The 10,000-hour rule

This brings us to the idea of practice. In his book Outliers, Malcolm Gladwell popularized the 10,000-hour rule, whereby a person can only achieve mastery of something by practicing for an accumulation of 10,000 hours. However, new developments in neuroscience suggest otherwise. In a recent TED Talk, neuroscientist Chris Berka, CEO and co-founder at Advanced Brain Monitoring, demonstrated how neuroscience has led to a breakthrough in learning, effectively cutting the 10,000 hours in half. Utilizing the latest neurotechnology, Berka’s team mapped the brains of experts in various fields, such as scientists, marksmen and golfers, and used the neural map of their brains to cut training time of novices.

Can flow be found at work?

A 2013 McKinsey study finds that top executives in “flow” are five times more productive than out of it, which suggests that flow can indeed be found in the workplace. The McKinsey study discovered that for peak performance to occur, IQ and emotional intelligence (EQ) are necessary. Meaning quotient (MQ) is also required; MQ is described as involving high stakes, excitement, a challenge and something the individual feels will make a difference. The authors of the study point out that when a business environment’s MQ is low, employees put less energy into their work and are less engaged, resulting in a substantial opportunity cost of lost productivity.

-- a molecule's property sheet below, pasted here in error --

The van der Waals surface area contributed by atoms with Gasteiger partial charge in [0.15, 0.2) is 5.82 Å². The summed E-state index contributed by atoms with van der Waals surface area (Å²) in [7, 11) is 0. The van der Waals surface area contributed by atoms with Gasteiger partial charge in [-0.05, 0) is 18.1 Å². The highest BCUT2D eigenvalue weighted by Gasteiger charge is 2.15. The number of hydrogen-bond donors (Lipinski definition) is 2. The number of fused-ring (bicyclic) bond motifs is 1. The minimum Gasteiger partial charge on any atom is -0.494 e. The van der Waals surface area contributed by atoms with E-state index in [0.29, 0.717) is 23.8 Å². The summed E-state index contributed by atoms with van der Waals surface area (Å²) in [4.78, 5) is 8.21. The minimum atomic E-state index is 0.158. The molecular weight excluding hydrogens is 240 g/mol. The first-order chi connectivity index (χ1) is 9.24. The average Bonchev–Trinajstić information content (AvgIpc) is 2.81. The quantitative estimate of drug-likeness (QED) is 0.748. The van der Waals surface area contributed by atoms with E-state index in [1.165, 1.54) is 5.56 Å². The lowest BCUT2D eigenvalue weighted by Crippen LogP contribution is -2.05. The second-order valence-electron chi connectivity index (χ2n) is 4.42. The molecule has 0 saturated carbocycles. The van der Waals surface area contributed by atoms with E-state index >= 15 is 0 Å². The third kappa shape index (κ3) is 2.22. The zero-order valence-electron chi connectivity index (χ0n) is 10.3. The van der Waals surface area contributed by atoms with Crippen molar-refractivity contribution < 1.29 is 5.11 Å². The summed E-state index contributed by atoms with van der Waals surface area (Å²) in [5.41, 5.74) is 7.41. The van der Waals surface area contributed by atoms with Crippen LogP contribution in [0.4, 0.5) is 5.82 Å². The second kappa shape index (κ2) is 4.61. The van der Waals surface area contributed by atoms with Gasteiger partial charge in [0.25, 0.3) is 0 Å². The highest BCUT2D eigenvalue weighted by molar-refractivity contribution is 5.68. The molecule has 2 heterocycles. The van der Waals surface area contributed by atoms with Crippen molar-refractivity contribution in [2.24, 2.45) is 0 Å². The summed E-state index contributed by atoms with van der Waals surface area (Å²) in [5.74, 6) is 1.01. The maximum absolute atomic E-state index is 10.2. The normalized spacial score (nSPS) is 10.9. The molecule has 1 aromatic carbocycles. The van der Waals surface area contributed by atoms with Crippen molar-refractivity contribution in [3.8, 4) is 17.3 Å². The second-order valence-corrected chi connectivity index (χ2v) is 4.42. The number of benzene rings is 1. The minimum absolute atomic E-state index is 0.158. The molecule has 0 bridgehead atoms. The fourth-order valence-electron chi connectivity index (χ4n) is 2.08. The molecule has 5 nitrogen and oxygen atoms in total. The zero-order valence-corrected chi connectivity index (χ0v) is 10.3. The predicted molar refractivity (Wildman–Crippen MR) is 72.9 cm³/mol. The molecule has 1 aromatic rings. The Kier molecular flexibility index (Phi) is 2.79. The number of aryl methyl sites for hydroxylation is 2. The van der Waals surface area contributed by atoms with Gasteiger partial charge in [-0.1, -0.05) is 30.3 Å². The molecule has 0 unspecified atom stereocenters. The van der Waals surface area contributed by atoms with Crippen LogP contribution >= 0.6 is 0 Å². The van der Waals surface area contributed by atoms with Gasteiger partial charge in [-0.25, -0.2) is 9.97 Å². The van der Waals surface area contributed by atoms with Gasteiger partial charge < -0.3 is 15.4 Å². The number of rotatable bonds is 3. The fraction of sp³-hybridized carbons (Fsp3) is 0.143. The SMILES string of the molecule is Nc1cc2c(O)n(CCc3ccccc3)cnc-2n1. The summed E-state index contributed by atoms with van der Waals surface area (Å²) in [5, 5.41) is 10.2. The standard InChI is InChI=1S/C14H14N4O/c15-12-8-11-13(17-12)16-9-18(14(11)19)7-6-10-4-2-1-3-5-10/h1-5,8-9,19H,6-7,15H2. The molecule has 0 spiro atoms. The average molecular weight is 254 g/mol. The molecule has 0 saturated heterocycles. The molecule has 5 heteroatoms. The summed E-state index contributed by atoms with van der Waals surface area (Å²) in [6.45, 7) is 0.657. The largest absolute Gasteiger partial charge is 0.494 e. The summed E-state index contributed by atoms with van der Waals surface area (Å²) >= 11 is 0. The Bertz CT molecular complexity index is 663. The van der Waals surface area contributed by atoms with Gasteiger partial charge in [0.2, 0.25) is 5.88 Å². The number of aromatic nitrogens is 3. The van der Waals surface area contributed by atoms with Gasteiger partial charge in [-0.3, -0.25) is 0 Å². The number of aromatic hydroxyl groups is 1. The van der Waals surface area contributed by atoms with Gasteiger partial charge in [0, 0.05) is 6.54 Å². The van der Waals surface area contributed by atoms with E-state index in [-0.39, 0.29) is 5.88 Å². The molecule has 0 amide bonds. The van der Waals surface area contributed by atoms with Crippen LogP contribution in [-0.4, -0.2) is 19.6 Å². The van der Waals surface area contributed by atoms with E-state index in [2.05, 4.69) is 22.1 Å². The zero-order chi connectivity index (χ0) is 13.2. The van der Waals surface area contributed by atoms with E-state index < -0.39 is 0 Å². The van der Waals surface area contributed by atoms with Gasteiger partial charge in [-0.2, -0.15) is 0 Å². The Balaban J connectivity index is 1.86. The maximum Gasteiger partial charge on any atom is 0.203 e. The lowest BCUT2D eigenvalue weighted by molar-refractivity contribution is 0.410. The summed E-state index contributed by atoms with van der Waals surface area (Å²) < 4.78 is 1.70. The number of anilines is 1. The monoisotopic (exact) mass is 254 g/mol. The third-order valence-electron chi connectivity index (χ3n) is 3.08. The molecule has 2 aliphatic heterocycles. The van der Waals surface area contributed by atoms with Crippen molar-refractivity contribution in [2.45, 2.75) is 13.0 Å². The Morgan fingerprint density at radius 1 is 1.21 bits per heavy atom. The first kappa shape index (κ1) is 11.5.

Flow for individuals and groups

Flow states occur when we are engaging in something meaningful to us and our skills are being challenged at incremental levels, and it can be done alone or with a group. Organizations, says Kotler, are built to allow and reward vertical mobility.

“If you want to be a flow-based organization, you will have to figure out how to incentivize horizontal mobility,” he said. “People have to be able to follow their passion, follow their curiosity and follow things they are intrinsically motivated by.”

For example, to encourage lateral thinking, Facebook offers a “hack-a-month.”

“You can go anywhere in the company for a month and if you like it, you can petition to stay there,” said Kotler. “This allows you to constantly increase the challenge/skills ratio and allows you to lateralize if you are stuck.”
Facebook, though, has prioritized group flow. Using open office plans and putting teams of people working on specific projects at walking desks facing each other, group members can see and respond immediately to other members’ frustrations or enthusiasm.

The future of flow

Flow research continues, and is fertile ground for new ways of improving performance, production, motivation and commitment in organizations. With the release of his new book, Steven Kotler and colleague Jaime Wheal have launched the Flow Genome Project. The project is a trans-disciplinary, international organization dedicated to “mapping the Genome of Flow by 2020 and open sourcing it to everyone.”